S. SANCHEZ: Well, we have to really play it all out and see what happens with the documents. If we go back to the Orange County settlement that happened a year-and-a-half or so ago, part of that agreement was the settlement of the monetary issue and also they were going to allow all the documents to be released.

I was in the courtroom the day after the settlement announced. About a month later they had another hearing where they were going to release all the priest personnel files and air everything out in the public.

And really, if I remember correctly, any priest who objected to his individual file -- in other words, the archdiocese was allowing -- made an agreement that they were going to release all the files, but on the actual date of release in the files, if any individual priest who had an attorney there objected to the releasing of his file, the judge honored that request. So...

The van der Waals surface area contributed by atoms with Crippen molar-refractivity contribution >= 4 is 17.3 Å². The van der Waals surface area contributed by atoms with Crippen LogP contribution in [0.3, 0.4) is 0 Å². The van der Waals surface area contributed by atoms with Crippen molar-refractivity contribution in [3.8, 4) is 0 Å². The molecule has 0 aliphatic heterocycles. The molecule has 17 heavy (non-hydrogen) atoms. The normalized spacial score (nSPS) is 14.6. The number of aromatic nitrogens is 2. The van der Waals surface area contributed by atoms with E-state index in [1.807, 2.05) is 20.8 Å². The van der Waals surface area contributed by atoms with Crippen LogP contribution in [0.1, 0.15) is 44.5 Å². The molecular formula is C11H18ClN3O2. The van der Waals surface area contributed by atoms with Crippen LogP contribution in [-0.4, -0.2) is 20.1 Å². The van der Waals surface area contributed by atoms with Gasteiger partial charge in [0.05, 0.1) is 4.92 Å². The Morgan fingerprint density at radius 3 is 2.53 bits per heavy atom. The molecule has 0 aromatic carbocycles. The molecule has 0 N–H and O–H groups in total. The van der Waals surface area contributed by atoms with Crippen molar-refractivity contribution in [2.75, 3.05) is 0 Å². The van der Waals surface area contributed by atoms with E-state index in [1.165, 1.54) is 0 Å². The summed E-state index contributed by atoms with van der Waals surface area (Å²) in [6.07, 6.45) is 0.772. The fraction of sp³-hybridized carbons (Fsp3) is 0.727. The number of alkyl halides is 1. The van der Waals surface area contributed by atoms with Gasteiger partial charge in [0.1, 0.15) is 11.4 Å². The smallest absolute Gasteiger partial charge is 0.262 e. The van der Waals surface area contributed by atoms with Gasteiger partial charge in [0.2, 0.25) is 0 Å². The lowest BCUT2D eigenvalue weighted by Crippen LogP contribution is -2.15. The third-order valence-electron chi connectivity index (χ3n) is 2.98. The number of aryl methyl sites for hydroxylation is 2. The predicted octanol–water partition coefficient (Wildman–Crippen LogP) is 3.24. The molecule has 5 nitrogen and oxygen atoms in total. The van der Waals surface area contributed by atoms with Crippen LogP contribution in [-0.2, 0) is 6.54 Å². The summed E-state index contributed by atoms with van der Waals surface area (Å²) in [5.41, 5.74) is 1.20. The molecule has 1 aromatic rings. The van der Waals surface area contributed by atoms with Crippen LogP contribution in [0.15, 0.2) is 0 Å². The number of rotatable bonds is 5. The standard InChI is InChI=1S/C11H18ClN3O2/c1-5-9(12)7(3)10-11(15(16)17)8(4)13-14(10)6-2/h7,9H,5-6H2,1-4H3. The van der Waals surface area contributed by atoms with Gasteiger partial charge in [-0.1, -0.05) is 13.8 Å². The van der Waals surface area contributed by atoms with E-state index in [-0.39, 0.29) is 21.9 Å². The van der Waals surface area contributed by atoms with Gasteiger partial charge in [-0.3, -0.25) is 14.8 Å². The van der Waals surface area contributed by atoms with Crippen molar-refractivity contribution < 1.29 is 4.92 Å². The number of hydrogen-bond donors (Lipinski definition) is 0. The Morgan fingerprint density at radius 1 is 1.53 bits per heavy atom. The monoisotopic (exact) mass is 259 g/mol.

WHITFIELD: All right.

S. SANCHEZ: ... you know, I don't know if all these files are really going to be released.

WHITFIELD: I understand. All right. Steve Sanchez, thanks so much for your time and thanks for the courage to tell your story.

S. SANCHEZ: Thank you. Have a great day.

WHITFIELD: Well, innocent until proven guilty? The words are the very bedrock of our legal system. But in Nebraska, one woman says a judge has taken that to an offensive extreme, by banning the word "rape" from her rape trial.

More now from CNN's Carol Costello. (BEGIN VIDEOTAPE)

CAROL COSTELLO, CNN ANCHOR (voice-over): Pamir Safi is on trial for the second time, accused of raping Tory Bowen. His first trial ended with a hung jury after a war of words. Safi's attorney had convinced Nebraska Judge Jeffre Cheuvront to ban words like "rape," "sexual assault," "victim," and "assailant," arguing they might influence the jury.